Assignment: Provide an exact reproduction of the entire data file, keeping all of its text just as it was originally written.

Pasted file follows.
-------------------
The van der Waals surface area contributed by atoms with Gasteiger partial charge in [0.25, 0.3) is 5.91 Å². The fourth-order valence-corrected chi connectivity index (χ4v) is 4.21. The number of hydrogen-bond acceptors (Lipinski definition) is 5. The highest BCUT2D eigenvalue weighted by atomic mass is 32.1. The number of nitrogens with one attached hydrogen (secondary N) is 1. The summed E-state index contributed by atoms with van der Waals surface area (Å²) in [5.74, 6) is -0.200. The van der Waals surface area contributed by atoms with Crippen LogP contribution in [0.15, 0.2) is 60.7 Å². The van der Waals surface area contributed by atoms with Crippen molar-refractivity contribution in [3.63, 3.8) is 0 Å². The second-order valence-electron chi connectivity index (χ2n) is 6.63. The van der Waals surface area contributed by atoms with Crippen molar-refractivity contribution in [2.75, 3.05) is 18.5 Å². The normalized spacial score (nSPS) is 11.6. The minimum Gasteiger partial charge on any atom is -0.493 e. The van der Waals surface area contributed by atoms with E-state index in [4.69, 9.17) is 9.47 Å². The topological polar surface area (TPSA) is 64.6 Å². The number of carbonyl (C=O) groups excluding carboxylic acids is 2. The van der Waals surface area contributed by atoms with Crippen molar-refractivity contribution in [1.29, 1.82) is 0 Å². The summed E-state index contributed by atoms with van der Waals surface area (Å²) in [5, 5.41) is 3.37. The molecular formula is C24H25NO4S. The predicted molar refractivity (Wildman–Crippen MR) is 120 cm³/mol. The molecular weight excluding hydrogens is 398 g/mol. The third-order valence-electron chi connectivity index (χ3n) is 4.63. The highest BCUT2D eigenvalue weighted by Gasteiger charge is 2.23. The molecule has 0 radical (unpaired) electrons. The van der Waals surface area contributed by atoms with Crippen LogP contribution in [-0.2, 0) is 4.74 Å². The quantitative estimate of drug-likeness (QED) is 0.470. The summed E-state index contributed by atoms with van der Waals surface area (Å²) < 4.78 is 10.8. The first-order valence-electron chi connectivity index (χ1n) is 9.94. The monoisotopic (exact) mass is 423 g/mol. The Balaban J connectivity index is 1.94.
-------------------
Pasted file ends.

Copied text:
The van der Waals surface area contributed by atoms with Gasteiger partial charge in [0.25, 0.3) is 5.91 Å². The fourth-order valence-corrected chi connectivity index (χ4v) is 4.21. The number of hydrogen-bond acceptors (Lipinski definition) is 5. The highest BCUT2D eigenvalue weighted by atomic mass is 32.1. The number of nitrogens with one attached hydrogen (secondary N) is 1. The summed E-state index contributed by atoms with van der Waals surface area (Å²) in [5.74, 6) is -0.200. The van der Waals surface area contributed by atoms with Crippen LogP contribution in [0.15, 0.2) is 60.7 Å². The van der Waals surface area contributed by atoms with Crippen molar-refractivity contribution in [3.63, 3.8) is 0 Å². The second-order valence-electron chi connectivity index (χ2n) is 6.63. The van der Waals surface area contributed by atoms with Crippen molar-refractivity contribution in [2.75, 3.05) is 18.5 Å². The normalized spacial score (nSPS) is 11.6. The minimum Gasteiger partial charge on any atom is -0.493 e. The van der Waals surface area contributed by atoms with E-state index in [4.69, 9.17) is 9.47 Å². The topological polar surface area (TPSA) is 64.6 Å². The number of carbonyl (C=O) groups excluding carboxylic acids is 2. The van der Waals surface area contributed by atoms with Crippen molar-refractivity contribution in [1.29, 1.82) is 0 Å². The summed E-state index contributed by atoms with van der Waals surface area (Å²) in [5, 5.41) is 3.37. The molecular formula is C24H25NO4S. The predicted molar refractivity (Wildman–Crippen MR) is 120 cm³/mol. The molecular weight excluding hydrogens is 398 g/mol. The third-order valence-electron chi connectivity index (χ3n) is 4.63. The highest BCUT2D eigenvalue weighted by Gasteiger charge is 2.23. The molecule has 0 radical (unpaired) electrons. The van der Waals surface area contributed by atoms with Crippen LogP contribution in [-0.2, 0) is 4.74 Å². The quantitative estimate of drug-likeness (QED) is 0.470. The summed E-state index contributed by atoms with van der Waals surface area (Å²) < 4.78 is 10.8. The first-order valence-electron chi connectivity index (χ1n) is 9.94. The monoisotopic (exact) mass is 423 g/mol. The Balaban J connectivity index is 1.94.